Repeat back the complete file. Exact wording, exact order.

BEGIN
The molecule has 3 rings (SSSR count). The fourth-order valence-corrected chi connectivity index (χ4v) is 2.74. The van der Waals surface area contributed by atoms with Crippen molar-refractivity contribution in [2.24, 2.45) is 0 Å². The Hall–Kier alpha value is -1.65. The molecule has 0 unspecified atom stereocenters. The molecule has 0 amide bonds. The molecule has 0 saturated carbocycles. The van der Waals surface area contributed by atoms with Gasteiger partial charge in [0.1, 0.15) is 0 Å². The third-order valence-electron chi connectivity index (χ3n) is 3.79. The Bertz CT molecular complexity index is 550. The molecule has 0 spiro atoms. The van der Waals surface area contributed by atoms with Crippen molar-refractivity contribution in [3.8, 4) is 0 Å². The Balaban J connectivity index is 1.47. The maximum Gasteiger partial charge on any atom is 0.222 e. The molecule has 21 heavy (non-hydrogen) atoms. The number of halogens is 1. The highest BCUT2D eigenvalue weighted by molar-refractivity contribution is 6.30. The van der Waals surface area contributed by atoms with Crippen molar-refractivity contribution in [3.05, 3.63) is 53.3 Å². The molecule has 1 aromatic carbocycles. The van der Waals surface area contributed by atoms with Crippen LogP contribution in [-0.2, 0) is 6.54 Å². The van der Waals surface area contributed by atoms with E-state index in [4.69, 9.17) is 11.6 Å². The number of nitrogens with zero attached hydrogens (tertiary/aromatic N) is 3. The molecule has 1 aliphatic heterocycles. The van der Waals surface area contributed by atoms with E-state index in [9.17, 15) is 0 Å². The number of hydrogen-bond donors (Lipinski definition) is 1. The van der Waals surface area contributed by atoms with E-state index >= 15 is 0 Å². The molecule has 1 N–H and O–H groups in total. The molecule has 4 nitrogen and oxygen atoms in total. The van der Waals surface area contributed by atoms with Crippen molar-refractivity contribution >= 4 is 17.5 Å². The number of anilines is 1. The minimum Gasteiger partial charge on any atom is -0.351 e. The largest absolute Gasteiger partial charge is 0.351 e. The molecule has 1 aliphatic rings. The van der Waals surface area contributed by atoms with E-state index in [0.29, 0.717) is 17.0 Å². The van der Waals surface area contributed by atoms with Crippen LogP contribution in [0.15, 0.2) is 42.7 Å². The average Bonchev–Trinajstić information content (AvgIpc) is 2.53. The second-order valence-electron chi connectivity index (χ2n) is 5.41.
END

The molecule has 3 rings (SSSR count). The fourth-order valence-corrected chi connectivity index (χ4v) is 2.74. The van der Waals surface area contributed by atoms with Crippen molar-refractivity contribution in [2.24, 2.45) is 0 Å². The Hall–Kier alpha value is -1.65. The molecule has 0 unspecified atom stereocenters. The molecule has 0 amide bonds. The molecule has 0 saturated carbocycles. The van der Waals surface area contributed by atoms with Gasteiger partial charge in [0.1, 0.15) is 0 Å². The third-order valence-electron chi connectivity index (χ3n) is 3.79. The Bertz CT molecular complexity index is 550. The molecule has 0 spiro atoms. The van der Waals surface area contributed by atoms with Crippen molar-refractivity contribution in [3.8, 4) is 0 Å². The Balaban J connectivity index is 1.47. The maximum Gasteiger partial charge on any atom is 0.222 e. The molecule has 21 heavy (non-hydrogen) atoms. The number of halogens is 1. The highest BCUT2D eigenvalue weighted by molar-refractivity contribution is 6.30. The van der Waals surface area contributed by atoms with Crippen molar-refractivity contribution in [3.05, 3.63) is 53.3 Å². The molecule has 1 aromatic carbocycles. The van der Waals surface area contributed by atoms with Crippen LogP contribution in [-0.2, 0) is 6.54 Å². The van der Waals surface area contributed by atoms with E-state index in [4.69, 9.17) is 11.6 Å². The number of nitrogens with zero attached hydrogens (tertiary/aromatic N) is 3. The molecule has 1 aliphatic heterocycles. The van der Waals surface area contributed by atoms with E-state index in [9.17, 15) is 0 Å². The number of hydrogen-bond donors (Lipinski definition) is 1. The van der Waals surface area contributed by atoms with E-state index >= 15 is 0 Å². The molecule has 1 N–H and O–H groups in total. The molecule has 4 nitrogen and oxygen atoms in total. The van der Waals surface area contributed by atoms with Crippen molar-refractivity contribution >= 4 is 17.5 Å². The number of anilines is 1. The minimum Gasteiger partial charge on any atom is -0.351 e. The largest absolute Gasteiger partial charge is 0.351 e. The molecule has 1 aliphatic rings. The van der Waals surface area contributed by atoms with E-state index in [0.29, 0.717) is 17.0 Å². The van der Waals surface area contributed by atoms with Crippen LogP contribution in [0.15, 0.2) is 42.7 Å². The average Bonchev–Trinajstić information content (AvgIpc) is 2.53. The second-order valence-electron chi connectivity index (χ2n) is 5.41.